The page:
While the US media focuses its attention on "racial conflicts" in a not so innocent way, a series of day laborers' strikes in Washington state this month has shown much more clearly the forms and alternatives of the emergence of workers as a class.
Washington apple workers (USA)
Last year 65,000 workers were employed in apple picking and packing in Washington State. Most are immigrants working with H-2A visas. In addition to having to deal with unsafe working conditions and already low wages, the pandemic has now led the Trump administration to lower their wages.
According to one worker at the plant, "Allen Brothers Fruit" refused to stop production and disinfect the plant when workers became infected with COVID-19. The company also failed to inform the workers of the cases, which were not few, but had to be discovered through conversations among them.
People took vacation days or sick leave or whatever they could to stay home. The company said that if we worked for five weeks we could stay home, but they wouldn't pay us. We only get minimum wage, so how were we going to do that? And we have no guarantee that we'll get our jobs back if we don't go to work now.
At the end of April, the workers sent an email to the company's management demanding better conditions, salary and the right to stop working. The company's response to the email? They offered to buy them lunch.
On May 7, [to demand safe working conditions and better pay. Only a few days later, the strike was extended to the Jack Frost Fruit Company, the Matson Fruit Company and the Monson Fruit Company.
Why are these strikes "communist"?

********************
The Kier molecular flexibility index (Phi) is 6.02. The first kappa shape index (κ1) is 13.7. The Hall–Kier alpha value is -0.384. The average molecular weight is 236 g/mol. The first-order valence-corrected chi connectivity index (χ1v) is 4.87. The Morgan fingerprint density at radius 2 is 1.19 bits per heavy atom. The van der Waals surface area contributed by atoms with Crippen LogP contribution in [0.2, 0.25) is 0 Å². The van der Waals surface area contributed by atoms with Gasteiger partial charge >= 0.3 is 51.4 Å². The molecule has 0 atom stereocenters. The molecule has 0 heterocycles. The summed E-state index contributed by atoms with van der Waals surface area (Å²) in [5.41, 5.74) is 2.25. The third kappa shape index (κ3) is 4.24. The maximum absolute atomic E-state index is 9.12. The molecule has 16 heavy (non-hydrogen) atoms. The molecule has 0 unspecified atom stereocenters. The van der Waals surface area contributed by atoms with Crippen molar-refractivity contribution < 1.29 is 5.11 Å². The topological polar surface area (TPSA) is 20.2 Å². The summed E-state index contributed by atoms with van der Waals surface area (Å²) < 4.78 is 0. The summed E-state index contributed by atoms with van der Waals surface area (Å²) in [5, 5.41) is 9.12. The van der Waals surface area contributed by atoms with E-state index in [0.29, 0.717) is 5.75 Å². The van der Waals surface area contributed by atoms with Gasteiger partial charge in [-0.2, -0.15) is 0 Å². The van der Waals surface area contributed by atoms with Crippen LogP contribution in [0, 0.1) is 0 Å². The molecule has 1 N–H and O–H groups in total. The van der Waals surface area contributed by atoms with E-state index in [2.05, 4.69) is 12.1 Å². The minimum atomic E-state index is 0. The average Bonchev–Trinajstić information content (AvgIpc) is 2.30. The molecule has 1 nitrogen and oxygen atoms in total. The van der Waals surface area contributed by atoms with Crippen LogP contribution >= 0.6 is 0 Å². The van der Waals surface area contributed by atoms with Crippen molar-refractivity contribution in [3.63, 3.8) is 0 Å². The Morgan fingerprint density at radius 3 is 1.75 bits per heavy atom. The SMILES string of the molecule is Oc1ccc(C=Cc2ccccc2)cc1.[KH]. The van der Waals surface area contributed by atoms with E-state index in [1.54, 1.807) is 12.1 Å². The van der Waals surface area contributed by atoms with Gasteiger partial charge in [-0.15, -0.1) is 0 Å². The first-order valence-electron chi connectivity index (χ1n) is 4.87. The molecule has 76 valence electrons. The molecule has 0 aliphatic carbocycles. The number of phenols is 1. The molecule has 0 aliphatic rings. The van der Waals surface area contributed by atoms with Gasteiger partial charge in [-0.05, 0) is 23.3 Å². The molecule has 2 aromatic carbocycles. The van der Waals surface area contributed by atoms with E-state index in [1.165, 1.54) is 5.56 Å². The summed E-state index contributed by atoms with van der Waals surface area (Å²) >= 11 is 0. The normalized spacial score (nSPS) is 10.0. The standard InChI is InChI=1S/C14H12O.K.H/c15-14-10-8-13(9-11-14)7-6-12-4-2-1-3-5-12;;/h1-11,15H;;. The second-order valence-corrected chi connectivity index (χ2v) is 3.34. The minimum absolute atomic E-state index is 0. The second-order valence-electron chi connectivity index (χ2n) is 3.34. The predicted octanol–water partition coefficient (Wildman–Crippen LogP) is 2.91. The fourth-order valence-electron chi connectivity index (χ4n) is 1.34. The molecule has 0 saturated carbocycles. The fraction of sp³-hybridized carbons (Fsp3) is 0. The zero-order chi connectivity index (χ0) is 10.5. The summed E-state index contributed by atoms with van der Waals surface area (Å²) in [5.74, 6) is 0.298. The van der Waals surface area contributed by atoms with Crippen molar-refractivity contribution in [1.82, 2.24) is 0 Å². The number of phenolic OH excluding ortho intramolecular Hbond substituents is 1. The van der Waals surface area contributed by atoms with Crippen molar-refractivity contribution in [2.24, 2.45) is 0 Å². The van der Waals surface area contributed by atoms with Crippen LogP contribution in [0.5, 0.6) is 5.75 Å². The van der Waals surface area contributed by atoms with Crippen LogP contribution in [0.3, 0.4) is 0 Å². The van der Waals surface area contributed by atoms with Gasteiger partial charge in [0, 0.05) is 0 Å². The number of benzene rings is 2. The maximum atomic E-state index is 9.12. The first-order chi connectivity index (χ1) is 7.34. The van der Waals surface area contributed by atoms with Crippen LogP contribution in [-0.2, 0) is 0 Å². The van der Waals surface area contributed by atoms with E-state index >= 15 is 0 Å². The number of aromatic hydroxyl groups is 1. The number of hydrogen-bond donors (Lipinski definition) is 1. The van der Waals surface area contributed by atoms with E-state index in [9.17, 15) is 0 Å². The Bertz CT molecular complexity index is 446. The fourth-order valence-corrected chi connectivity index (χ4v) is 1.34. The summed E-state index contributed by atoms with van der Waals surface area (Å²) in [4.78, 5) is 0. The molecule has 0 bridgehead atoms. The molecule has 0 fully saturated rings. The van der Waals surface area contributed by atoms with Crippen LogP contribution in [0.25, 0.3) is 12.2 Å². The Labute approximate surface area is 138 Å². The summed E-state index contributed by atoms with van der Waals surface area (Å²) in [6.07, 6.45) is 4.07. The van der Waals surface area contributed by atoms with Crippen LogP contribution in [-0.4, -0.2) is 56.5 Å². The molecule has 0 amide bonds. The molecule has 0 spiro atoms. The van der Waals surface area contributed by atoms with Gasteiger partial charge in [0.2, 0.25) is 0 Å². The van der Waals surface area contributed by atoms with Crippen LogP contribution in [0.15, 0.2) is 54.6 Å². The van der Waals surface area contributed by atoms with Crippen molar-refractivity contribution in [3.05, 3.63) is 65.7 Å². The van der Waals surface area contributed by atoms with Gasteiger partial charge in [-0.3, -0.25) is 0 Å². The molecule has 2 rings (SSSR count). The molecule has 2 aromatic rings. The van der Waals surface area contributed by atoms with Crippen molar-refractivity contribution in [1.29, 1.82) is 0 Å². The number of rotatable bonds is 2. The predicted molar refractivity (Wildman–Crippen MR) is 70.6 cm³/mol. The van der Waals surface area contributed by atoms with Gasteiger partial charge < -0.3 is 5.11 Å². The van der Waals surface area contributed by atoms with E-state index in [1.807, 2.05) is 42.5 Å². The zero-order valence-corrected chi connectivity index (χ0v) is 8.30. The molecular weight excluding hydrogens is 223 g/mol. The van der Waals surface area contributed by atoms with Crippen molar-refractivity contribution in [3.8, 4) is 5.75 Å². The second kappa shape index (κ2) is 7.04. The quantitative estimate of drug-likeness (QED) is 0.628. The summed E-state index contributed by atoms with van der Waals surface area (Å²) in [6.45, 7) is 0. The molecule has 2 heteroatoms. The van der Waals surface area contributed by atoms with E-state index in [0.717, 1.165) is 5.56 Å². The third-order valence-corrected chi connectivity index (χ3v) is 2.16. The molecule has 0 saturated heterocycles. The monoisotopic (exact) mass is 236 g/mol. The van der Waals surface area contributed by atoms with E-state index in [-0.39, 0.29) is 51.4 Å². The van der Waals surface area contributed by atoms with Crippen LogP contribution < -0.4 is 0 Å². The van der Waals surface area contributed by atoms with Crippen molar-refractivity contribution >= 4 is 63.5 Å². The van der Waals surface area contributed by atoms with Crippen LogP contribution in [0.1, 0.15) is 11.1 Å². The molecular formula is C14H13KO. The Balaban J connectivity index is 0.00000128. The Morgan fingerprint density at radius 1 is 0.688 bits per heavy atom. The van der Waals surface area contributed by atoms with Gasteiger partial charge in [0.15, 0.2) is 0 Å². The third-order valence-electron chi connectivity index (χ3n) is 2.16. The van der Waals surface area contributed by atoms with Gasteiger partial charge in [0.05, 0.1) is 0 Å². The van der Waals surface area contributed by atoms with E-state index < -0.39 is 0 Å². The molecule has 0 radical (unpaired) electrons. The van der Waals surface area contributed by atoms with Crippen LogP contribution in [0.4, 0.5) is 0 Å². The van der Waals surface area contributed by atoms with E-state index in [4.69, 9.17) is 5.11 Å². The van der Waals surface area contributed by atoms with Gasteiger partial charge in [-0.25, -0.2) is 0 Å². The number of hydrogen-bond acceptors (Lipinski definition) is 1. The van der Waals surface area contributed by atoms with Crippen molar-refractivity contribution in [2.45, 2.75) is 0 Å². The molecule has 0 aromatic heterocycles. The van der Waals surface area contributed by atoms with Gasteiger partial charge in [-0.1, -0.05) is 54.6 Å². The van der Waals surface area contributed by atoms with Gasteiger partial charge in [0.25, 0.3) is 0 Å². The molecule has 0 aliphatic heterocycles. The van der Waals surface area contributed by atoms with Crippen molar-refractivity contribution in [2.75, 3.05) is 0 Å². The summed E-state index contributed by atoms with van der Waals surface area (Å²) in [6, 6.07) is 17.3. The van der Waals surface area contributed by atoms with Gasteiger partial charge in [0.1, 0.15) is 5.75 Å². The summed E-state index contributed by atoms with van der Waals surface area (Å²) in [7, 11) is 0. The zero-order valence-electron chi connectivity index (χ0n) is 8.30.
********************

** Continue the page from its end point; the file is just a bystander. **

The strike demands, shared by workers in the various companies, included safer working conditions and an additional $2 per hour hazard pay, payment of sick leave, and that those workers who decide to stop will not suffer reprisals for the strike.
Two days after the strike began, workers at Columbia Reach Pack, Hansen Fruit & Cold Storage Co. joined the wave of strikes under the same demands. [Matson workers also demanded more and better protection panels](http:// https://www.opb.org/news/article/farmworker-strike-yakima-valley-fruit/) on the production line.
"They have installed plastic but not of professional quality," Granillo said. "It's like the wrapping used in the kitchen to cover the fruit. And the production line works so fast that we are forced to pile up, so what they have installed is useless as long as they endanger people themselves.
mode of production|social organization of production
The struggle also immediately broke down the artificial divisions in which the system divides the workers in order to dilute the universal character of its objectives: they did not fight separately for men or women, for migrants or nationals, for "Latinos", "Anglos", or "Blacks". Their demands are 'for all', they are universal. What's more, they overcame from the very beginning a division that is usually more difficult to break, the division into companies, as the strike spread to all the companies in the region. If the strike had been concentrated in a single company, capital would have had no problem closing it down if the demands were incompatible with profits maximization and just reinvested the money on the rest of the companies.